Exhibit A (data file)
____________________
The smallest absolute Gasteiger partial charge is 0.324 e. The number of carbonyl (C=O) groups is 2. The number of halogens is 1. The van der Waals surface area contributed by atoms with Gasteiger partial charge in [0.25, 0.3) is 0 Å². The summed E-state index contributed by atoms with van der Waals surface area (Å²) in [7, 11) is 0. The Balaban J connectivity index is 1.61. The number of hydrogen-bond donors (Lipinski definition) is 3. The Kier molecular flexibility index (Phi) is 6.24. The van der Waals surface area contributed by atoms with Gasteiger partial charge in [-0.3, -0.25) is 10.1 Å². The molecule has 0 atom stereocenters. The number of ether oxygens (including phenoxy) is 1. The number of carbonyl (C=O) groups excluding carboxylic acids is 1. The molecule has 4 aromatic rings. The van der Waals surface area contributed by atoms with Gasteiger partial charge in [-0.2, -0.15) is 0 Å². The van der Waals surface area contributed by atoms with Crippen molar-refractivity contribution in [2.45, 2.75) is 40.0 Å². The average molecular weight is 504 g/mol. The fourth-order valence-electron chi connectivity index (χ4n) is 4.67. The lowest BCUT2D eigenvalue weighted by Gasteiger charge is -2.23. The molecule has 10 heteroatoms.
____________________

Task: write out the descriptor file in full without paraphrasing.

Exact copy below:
The smallest absolute Gasteiger partial charge is 0.324 e. The number of carbonyl (C=O) groups is 2. The number of halogens is 1. The van der Waals surface area contributed by atoms with Gasteiger partial charge in [0.25, 0.3) is 0 Å². The summed E-state index contributed by atoms with van der Waals surface area (Å²) in [7, 11) is 0. The Balaban J connectivity index is 1.61. The number of hydrogen-bond donors (Lipinski definition) is 3. The Kier molecular flexibility index (Phi) is 6.24. The van der Waals surface area contributed by atoms with Gasteiger partial charge in [-0.3, -0.25) is 10.1 Å². The molecule has 0 atom stereocenters. The number of ether oxygens (including phenoxy) is 1. The number of carbonyl (C=O) groups excluding carboxylic acids is 1. The molecule has 4 aromatic rings. The van der Waals surface area contributed by atoms with Gasteiger partial charge in [-0.2, -0.15) is 0 Å². The van der Waals surface area contributed by atoms with Crippen molar-refractivity contribution in [2.45, 2.75) is 40.0 Å². The average molecular weight is 504 g/mol. The fourth-order valence-electron chi connectivity index (χ4n) is 4.67. The lowest BCUT2D eigenvalue weighted by Gasteiger charge is -2.23. The molecule has 10 heteroatoms.